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Artificial Intelligence can utilize one flash of light to the eye to unlock myriad mysteries, including offering a quicker and more accurate method of diagnosing autism spectrum disorder (ASD) in children, according to research from the University of South Australia and Flinders University.
Using an electroretinogram (ERG), a diagnostic test that measures the electrical activity of the retina in response to a light stimulus, researchers have deployed AI to identify specific features to classify ASD.
According to a news release, measuring retinal responses of 217 children aged 5-16 years (71 with diagnosed ASD and 146 children without an ASD diagnosis), researchers found that the retina generated a different retinal response in the children with ASD as compared to those who were neurotypical.1
The team also found that the strongest biomarker was achieved from a single bright flash of light to the right eye, with AI processing significantly reducing the test time. The study found that higher frequency components of the retinal signal were reduced in ASD.
Conducted with University of Connecticut and University College London, the test could be used to determine whether the results could be used to screen for ASD among children aged 5 to 16 years with a high level of accuracy.1
ASD is a neurodevelopmental condition characterized by difficulties in reciprocal social interactions, communication, and repetitive/restrictive behaviors.
According to the Centers for Disease Control and Prevention, an estimated 5.4 million Americans (2.2 percent) are on the autism spectrum.2 Globally, rates of autism vary, with World Health Organization noting the prevalence at 1 in every 100 children.3
Fernando Marmolejo-Ramos, PhD, a UniSA researcher, pointed out that the test could provide clinicians with an improved method for ASD diagnoses, fast-tracking much-needed support for thousands of children on the spectrum.
“Early interventions and appropriate support can help children with ASD improve their quality of life, but right now, there is no simple ‘test’ for ASD which means that individuals often require lengthy psychological assessments and reports to get a diagnosis,” Marmolejo-Ramos said in the news release.
Marmolejo-Ramos pointed out that the test is much quicker, and the use of a RETeval electroretinogram testing unit can collect date and complete a screening for autism in about 10 minutes.
“This is a massive step because it alleviates time, stress and money for parents and their children,” Marmolejo-Ramos said in the news release. “Importantly, the test is non-invasive and tolerated well by children, which makes the process so much easier for all involved.”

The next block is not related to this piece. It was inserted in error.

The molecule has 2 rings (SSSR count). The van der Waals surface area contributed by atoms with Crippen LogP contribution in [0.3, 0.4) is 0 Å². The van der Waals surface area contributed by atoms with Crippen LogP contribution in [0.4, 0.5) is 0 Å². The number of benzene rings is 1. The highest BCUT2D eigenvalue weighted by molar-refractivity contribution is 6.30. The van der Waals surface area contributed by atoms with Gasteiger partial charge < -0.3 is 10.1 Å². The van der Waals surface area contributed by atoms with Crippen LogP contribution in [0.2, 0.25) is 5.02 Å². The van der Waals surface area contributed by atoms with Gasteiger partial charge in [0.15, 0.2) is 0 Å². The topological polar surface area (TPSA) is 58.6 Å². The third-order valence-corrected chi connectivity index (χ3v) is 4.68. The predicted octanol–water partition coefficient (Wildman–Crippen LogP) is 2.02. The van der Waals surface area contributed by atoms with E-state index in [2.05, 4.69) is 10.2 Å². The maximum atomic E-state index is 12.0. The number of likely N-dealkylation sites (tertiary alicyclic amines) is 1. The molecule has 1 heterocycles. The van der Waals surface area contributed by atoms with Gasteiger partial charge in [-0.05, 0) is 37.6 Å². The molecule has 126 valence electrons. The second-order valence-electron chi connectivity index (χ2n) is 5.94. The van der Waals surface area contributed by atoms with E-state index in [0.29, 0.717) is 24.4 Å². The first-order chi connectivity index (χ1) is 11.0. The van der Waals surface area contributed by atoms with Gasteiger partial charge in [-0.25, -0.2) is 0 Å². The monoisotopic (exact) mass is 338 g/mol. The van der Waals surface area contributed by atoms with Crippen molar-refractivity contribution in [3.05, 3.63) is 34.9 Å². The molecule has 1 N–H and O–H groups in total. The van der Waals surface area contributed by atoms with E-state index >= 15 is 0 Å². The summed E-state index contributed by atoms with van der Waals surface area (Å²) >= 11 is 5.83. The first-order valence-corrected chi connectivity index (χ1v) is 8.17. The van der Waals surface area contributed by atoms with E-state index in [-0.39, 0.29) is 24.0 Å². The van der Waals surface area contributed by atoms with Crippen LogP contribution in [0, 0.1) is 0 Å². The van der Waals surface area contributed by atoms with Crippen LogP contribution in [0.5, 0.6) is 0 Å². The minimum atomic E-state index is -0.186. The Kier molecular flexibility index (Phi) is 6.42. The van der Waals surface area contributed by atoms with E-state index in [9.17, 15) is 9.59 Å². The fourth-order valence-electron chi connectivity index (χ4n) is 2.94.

Paul Constable, PhD, BSc Optom, ACO, the project lead and a researcher at Flinders University, pointed out that with the eye connected to the brain, looking into the eye can help researchers understand the brain lets us learn more about how the brain develops in people with ASD.
“It’s very exciting to begin to look at new ways of using the electroretinogram with signal analysis and machine learning to help classify ASD with greater accuracy,” Constable said in the news release. “We still need to look at younger children and also those with other conditions such as attention deficit hyperactivity disorder to see how specific this test might be, but this is an important first step.”
Moreover, Hugo Posada-Quintero, a co-researcher and assistant professor in the Department of Biomedical Engineering at the University of Connecticut, noted in the news release the next steps will be to extend the research to look at other cohorts and diagnostic categories.
“Our study demonstrates the promising potential of analyzing retinal responses using advanced signal processing and machine learning techniques to aid in the identification of neurodevelopmental conditions like autism spectrum disorder,” Posada-Quintero concluded in the news release. “With further research and technological development, these analytic methods could be developed into practical tools to help clinicians accurately and efficiently screen for and diagnose ASD and related disorders.”
Posada-Quintero, H., Manjur, S., Hossain, Md., Marmolejo-Ramos, F., Lee, I., Skuse, D., Thompson, D., & Constable, P. (2023). Autism Spectrum Disorder Detection using Variable Frequency Complex Demodulation of the Electroretinogram. Research in Autism Spectrum Disorders, 109, 102258. https://doi.org/10.1016/j.rasd.2023.102258
Key findings: CDC releases first estimates of the number of adults living with autism spectrum disorder in the United States. Centers for Disease Control and Prevention. April 7, 2022. Accessed December 21, 2023. https://www.cdc.gov/ncbddd/autism/features/adults-living-with-autism-spectrum-disorder.html.
Autism. World Health Organization. Accessed December 21, 2023. https://www.who.int/news-room/fact-sheets/detail/autism-spectrum-disorders.